Seismic migration started out with a humble goal: trying to position lateral subsurface reflectors accurately enough for exploration with a drill bit. Over time, stimulated by powerful computers, it became more ambitious. This is an overview talk to show how mathematics has shaped migration from a simple structural imaging tool to a computationally intensive process which is approaching to its ultimate goal: rendering quantitatively accurate models of the earth. I will introduce the theory of true amplitude reverse time migration, and its extension to image the structures in anisotropic and attenuative earth media. I will review how possible we can extract reflectivity, velocity, and other rock properties from seismic data, and how we build up the connections between a migration and an inversion. Seismic data is five dimensional, embedding gigantic geological information and requiring exhausting computational effort to process. I will explain what geophysicists have done to make accurate and cost-effective imaging software for commercial purpose. Also, I will describe the major technical challenges in this field.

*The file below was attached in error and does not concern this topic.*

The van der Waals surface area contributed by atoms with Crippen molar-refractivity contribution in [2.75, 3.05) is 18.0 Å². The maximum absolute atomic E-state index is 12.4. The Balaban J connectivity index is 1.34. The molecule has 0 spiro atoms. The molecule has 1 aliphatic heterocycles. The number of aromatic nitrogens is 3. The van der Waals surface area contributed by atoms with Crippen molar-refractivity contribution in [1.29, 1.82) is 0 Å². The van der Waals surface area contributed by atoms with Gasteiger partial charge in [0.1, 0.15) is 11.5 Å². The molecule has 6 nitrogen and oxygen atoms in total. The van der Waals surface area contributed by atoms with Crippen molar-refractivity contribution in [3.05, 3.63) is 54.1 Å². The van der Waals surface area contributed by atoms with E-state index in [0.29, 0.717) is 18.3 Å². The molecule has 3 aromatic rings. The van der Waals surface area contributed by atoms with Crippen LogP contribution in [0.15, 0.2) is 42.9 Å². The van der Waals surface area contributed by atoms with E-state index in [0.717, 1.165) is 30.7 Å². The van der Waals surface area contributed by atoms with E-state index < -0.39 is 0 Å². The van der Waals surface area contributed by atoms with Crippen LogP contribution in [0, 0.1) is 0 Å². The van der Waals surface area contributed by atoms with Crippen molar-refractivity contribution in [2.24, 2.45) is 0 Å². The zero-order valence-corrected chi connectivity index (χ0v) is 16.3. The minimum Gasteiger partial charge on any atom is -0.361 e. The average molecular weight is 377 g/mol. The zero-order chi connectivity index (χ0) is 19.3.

Back to Workshop I: Multiphysics, Multiscale, and Coupled Problems in Subsurface Physics